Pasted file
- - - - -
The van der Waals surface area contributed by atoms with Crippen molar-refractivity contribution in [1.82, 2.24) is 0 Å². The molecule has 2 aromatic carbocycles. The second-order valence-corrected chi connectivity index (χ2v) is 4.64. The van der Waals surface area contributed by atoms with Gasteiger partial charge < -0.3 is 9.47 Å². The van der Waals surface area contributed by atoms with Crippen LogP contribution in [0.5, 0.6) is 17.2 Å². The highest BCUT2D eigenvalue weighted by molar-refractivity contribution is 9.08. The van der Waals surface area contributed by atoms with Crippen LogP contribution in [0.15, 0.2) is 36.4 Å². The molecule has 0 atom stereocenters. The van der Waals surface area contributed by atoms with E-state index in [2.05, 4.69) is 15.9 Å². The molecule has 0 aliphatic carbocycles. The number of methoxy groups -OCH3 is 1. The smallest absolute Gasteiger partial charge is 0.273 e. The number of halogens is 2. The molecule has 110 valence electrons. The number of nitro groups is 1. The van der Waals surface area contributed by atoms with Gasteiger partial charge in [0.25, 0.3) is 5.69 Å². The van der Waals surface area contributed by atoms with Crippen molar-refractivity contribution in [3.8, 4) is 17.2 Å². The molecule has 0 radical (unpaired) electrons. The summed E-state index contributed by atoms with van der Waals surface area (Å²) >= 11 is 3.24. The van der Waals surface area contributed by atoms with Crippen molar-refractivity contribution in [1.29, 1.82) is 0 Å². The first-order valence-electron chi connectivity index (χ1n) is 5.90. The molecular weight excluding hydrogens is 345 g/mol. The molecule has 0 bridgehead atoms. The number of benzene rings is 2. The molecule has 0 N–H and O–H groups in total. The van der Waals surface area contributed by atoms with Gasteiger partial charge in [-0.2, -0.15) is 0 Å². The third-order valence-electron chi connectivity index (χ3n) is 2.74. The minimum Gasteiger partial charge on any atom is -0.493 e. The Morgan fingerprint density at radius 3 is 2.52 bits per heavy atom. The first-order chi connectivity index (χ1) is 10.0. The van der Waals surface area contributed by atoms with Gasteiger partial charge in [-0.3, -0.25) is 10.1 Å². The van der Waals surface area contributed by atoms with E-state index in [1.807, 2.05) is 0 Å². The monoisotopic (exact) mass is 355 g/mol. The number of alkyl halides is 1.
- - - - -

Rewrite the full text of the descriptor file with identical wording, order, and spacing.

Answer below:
The van der Waals surface area contributed by atoms with Crippen molar-refractivity contribution in [1.82, 2.24) is 0 Å². The molecule has 2 aromatic carbocycles. The second-order valence-corrected chi connectivity index (χ2v) is 4.64. The van der Waals surface area contributed by atoms with Gasteiger partial charge < -0.3 is 9.47 Å². The van der Waals surface area contributed by atoms with Crippen LogP contribution in [0.5, 0.6) is 17.2 Å². The highest BCUT2D eigenvalue weighted by molar-refractivity contribution is 9.08. The van der Waals surface area contributed by atoms with Crippen LogP contribution in [0.15, 0.2) is 36.4 Å². The molecule has 0 atom stereocenters. The van der Waals surface area contributed by atoms with E-state index in [2.05, 4.69) is 15.9 Å². The molecule has 0 aliphatic carbocycles. The number of methoxy groups -OCH3 is 1. The smallest absolute Gasteiger partial charge is 0.273 e. The number of halogens is 2. The molecule has 110 valence electrons. The number of nitro groups is 1. The van der Waals surface area contributed by atoms with Gasteiger partial charge in [0.25, 0.3) is 5.69 Å². The van der Waals surface area contributed by atoms with Crippen molar-refractivity contribution in [3.8, 4) is 17.2 Å². The molecule has 0 radical (unpaired) electrons. The summed E-state index contributed by atoms with van der Waals surface area (Å²) >= 11 is 3.24. The van der Waals surface area contributed by atoms with Crippen molar-refractivity contribution in [1.29, 1.82) is 0 Å². The first-order valence-electron chi connectivity index (χ1n) is 5.90. The molecular weight excluding hydrogens is 345 g/mol. The molecule has 0 bridgehead atoms. The number of benzene rings is 2. The molecule has 0 N–H and O–H groups in total. The van der Waals surface area contributed by atoms with Gasteiger partial charge in [-0.2, -0.15) is 0 Å². The third-order valence-electron chi connectivity index (χ3n) is 2.74. The minimum Gasteiger partial charge on any atom is -0.493 e. The Morgan fingerprint density at radius 3 is 2.52 bits per heavy atom. The first-order chi connectivity index (χ1) is 10.0. The van der Waals surface area contributed by atoms with Gasteiger partial charge in [-0.3, -0.25) is 10.1 Å². The van der Waals surface area contributed by atoms with E-state index in [1.807, 2.05) is 0 Å². The monoisotopic (exact) mass is 355 g/mol. The number of alkyl halides is 1.